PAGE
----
We’re only seven episodes into House Of The Dragon and so far we’ve lost just about every character worth cheering for. Some of them were introduced and almost immediately killed off, some were with us from the beginning but barely got any consideration before being rudely dispatched. And the characters we were supposed to like are the ones doing the dispatching. This duality may be a trademark of George R.R. Martin’s work, but even on Game Of Thrones, there was always someone you wanted to see prevail, whether it was Tyrion, Arya, Jon, Daenerys, Brienne, or someone else. We haven’t really gotten characters like that in the new show, and it’s kind of a bummer.
In “Driftmark” Rhaenyra and Daemon plotted to get rid of Ser Laenor Velaryon—almost immediately after his sister’s death—by way of his lover, Ser Qarl Correy. Leanor may have sailed away unscathed, but it’s likely we’ll never see either of them on the show again. Laenor was a good father to Rhaenyra’s children, he tried to do his duty to the realm. He did nothing wrong except stand in the way of an incestuous marriage that would strengthen Rhaenyra’s claim to the Iron Throne. Now he’s effectively gone.
Will this turn more fans against Daemon? His misdeeds keep adding up, making him harder to like with each new scheme. Yet even after he straight-up murdered his wife Lady Rhea in episode five, he’s still got a certain segment of the audience in his corner. When he confronted the “bronze bitch” in the Vale the scene cut away before we saw him answer her taunt to finish the job. Would it have made a difference if he’d done it on screen? Later in the episode, there’s a mirror of that incident when Ser Criston Cole bludgeons Ser Joffrey Lonmouth to death. This time it’s shown in full, bloody detail. Perhaps that difference has something to do with Daemon’s continued popularity while Criston, another character who seemed appealing at first glance, is pretty universally reviled. Why should Daemon be held to a lesser standard?
After the time jump, we were briefly reacquainted with Ser Harwin “Breakbones” Strong, the father to Rhaenyra’s three sons. He was a welcome upgrade from Criston, though he is later killed off in the same episode, along with his father, Lord Lyonel Strong, the Hand of the King. That’s two more good and honorable characters written off the show. Meanwhile, scoundrels like Criston Cole and Larys Strong live on without consequences. At least, so far.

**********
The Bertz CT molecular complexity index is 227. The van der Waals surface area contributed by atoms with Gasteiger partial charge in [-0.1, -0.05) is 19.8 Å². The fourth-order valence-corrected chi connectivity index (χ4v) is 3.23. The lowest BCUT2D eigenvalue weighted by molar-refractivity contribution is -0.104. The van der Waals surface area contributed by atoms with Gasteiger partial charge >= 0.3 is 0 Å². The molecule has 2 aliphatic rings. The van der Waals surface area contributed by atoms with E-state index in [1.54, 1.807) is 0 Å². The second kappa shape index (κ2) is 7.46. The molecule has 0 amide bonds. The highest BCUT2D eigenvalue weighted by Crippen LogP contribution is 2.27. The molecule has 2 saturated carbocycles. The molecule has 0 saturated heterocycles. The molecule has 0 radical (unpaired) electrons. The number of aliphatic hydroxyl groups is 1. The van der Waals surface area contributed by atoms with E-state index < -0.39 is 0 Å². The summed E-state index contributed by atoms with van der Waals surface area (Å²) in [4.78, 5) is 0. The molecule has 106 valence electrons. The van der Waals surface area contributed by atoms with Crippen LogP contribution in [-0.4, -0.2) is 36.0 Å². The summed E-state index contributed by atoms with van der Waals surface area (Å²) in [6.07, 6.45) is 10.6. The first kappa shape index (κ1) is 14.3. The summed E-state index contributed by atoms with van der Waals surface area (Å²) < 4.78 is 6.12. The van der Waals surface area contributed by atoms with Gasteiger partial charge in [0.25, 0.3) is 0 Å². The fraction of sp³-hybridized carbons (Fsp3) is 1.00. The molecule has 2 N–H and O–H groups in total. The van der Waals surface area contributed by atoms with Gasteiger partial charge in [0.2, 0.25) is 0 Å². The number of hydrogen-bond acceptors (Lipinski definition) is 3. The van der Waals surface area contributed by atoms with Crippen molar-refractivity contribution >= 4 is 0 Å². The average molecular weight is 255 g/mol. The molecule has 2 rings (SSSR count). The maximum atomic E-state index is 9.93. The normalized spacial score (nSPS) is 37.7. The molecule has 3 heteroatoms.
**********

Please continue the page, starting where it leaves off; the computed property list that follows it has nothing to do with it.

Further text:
As for everyone else? Alicent pretends she’s above it all, but she was ready to cut out a little boy’s eye with her own hand. No longer content to shoot daggers at Rhaenyra metaphorically, she’s attacking her with real ones now. Her overambitious father is back on the job as Hand of the King, and back to his manipulative ways. Viserys is old and weak and even as he bellows at his squabbling family, they all know he prefers to ignore conflict rather than confront it head-on. Lord Corlys’ ambition will never let him get over the fact that his wife was passed over in the line of succession, while Rhaenys, the Queen Who Never Was, has resigned herself to living in the world as a second-class citizen. Who does that leave us to root for at this point? The children? Alicent’s boys are violent and entitled, but the rest haven’t done anything too horrible yet. You can’t rest an entire show on the shoulders of a handful of not-terrible adolescents, though.
Or maybe that’s the greater point here. House Of The Dragon forces us to ask the question of whether we need someone to identify with in order to enjoy a story. Will fans continue to tune in to watch two factions of terrible people fighting each other to rule a kingdom without any investment in who wins? We’ll have to wait and see. In reality, history doesn’t always give us true heroes and villains, but it sure gives us good stories.